Some may see the second chapter of the Book of Wisdom (Wisdom 2) as building up to a prophecy of Christ’s passion. First the ungodly men are described (Wis 1:16-2:9), followed by their plotting against the righteous man (2:10-20). The passage describes in detail the treatment of Jesus by the Jewish authorities. The first indication for some that it is a prophecy of the Messiah is in verse 11. Where the RSV reads "weak", the Greek has "achreston" (ἄχρηστον), which some may claim is a play on the title Christos (Χριστός). Verse 12 is a quote of the LXX version of Is 3:10; Is 3:10 was allegedly taken to refer to Jesus in the 1st-century Epistle of Barnabas.[13] On the whole, this treatment of the suffering of the righteous man is heavily indebted to Isaiah; particularly the fourth Suffering Servant song (Is 52:13-53:12).[14] Verse 13 uses pais (παῖς), child or servant, from Is 52:13. Verse 15 says his very sight is a burden, referencing Is 53:2. In verse 16 he calls God his father, which is thought[by whom?] to be based on a poor understanding of pais as in Is 52:13[citation needed]. Verse 18 is comparable to Is 42:1. Verse 19 makes reference to Is 53:7. A final reference to the Messiah is the righteous man’s “shameful death” in verse 20. This death has been identified with Jesus’ death on a cross, a cursed death hanging on a tree.

In the realm of Bible criticism and theology, all sorts of opinions are held by all sorts of persons, whether ordinary persons or university professors. Some opine that the Gospel of Matthew may contain allusions to the Wisdom of Solomon in the structuring of Matthew's Passion Narrative. Supposed parallels between Wisdom and Matthew include the theme of testing, and the mocking of a servant of God's claim to be protected by God. Matthew's gospel teaches that Jesus is the suffering servant of God.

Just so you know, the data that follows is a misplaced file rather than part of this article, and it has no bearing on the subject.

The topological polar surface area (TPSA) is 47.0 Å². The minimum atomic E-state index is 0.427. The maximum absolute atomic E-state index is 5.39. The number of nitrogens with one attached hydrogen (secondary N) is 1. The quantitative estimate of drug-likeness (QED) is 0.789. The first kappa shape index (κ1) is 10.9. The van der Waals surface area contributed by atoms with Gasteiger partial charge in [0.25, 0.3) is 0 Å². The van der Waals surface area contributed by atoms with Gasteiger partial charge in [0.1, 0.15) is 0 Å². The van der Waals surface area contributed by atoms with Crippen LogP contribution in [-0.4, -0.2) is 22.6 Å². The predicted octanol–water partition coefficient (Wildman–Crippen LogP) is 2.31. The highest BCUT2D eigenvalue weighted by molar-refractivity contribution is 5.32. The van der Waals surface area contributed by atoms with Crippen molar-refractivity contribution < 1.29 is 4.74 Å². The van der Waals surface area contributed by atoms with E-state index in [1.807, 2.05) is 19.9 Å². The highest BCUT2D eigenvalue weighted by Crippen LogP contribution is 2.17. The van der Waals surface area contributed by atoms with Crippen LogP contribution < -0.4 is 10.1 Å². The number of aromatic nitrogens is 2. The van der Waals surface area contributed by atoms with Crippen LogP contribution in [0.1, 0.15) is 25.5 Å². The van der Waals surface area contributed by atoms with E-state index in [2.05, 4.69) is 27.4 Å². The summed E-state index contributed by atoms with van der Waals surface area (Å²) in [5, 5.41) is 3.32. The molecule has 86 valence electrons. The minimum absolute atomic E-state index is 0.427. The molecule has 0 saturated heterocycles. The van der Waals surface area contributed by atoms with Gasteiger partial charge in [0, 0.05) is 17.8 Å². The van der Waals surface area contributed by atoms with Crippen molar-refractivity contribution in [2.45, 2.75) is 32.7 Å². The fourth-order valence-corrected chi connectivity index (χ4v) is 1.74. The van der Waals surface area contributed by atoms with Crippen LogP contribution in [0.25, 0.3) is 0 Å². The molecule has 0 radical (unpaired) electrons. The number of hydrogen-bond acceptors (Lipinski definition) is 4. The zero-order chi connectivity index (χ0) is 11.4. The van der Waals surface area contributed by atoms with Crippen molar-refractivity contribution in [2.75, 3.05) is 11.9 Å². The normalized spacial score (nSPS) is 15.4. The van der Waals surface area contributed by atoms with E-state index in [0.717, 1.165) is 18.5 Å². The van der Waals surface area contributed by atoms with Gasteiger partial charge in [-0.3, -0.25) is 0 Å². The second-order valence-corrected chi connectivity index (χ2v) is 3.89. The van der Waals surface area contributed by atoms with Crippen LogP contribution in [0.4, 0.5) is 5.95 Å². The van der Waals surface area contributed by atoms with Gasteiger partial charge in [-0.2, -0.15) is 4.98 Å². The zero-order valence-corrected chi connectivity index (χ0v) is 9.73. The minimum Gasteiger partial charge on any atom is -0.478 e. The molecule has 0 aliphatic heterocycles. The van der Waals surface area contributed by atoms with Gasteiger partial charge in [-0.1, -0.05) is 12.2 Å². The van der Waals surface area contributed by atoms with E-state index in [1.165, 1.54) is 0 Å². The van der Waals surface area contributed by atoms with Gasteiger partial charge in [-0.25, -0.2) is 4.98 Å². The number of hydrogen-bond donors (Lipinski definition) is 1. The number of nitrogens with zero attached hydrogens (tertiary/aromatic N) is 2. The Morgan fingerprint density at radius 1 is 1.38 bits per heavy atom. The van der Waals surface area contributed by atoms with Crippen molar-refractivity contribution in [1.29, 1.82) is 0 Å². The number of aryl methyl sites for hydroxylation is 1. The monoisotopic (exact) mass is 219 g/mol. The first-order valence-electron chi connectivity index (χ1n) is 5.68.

As another example of the myriad opinions and interpretations of the Bible: while some think that Wis 2:17-18, “Let us see if his words are true, and let us test what will happen at the end of his life; for if the righteous man is God’s son, he will help him, and will deliver him from the hand of his adversaries,” was an influence on Mt 27:43, “He trusts in God; let God deliver him now, if he desires him; for he said, ‘I am the Son of God.’”[15] others see it as a reference to Ps 22:8 “He trusted on the LORD that he would deliver him: let him deliver him, seeing he delighted in him.”

References[edit]

  1. ^ "CHURCH FATHERS: Church History, Book IV (Eusebius)". Newadvent.org. Retrieved 2010-07-10. 
  2. ^ "Canon of the Old and New Testaments Ascertained, or The Bible Complete without the Apocrypha and Unwritten Traditions. - Christian Classics Ethereal Library". Ccel.org. 2006-11-15. Retrieved 2014-03-11. 
  3. ^ "NAB - Wisdom - Introduction". USCCB. 2002-12-09. Retrieved 2010-07-10. 
  4. ^ 2 Kings 22:3-7 and 2 Chronicles 34:8-13
  5. ^ 2 Kings 23:1-24 and 2 Chronicles 34:29-33
  6. ^ 2 Kings 23:25 and 2 Chronicles 35:1-18; see Sirach 49:1-5
  7. ^ "CATHOLIC ENCYCLOPEDIA: Book of Wisdom". Newadvent.org. 1912-10-01. Retrieved 2010-07-10. 
  8. ^ "Wisdom of Solomon and Biblical Interpretation in the Second Temple Period"
  9. ^ Zeller (2009) The Stoics, Epicureans and Sceptics, p. 216 note ISBN 1-151-44577-0
  10. ^ David Winston, The Wisdom of Solomon: a new translation with introduction and commentary, (New York, Doubleday, 1979), p. 194 ISBN 0-385-01644-1
  11. ^ Robert Wilken, The Spirit of Early Christian Thought, (New Haven: Yale University Press, 2003), p. 95 ISBN 0-300-10598-3
  12. ^ David Winston, op. cit., 208.
  13. ^ David Winston, op. cit., 119.
  14. ^ M. Suggs, “Wisdom of Solomon 2:10-5”, Journal ofBiblical Literature 76:1 (March 1957): 30.
  15. ^ David Winston, op. cit., 120. W.F. Albright, Matthew: The Anchor Bible (New York: Doubleday, 1979), 348.

External links[edit]

Preceded by
Song of Solomon
Roman Catholic Old Testament Succeeded by
Sirach
Eastern Orthodox Old Testament
see Deuterocanon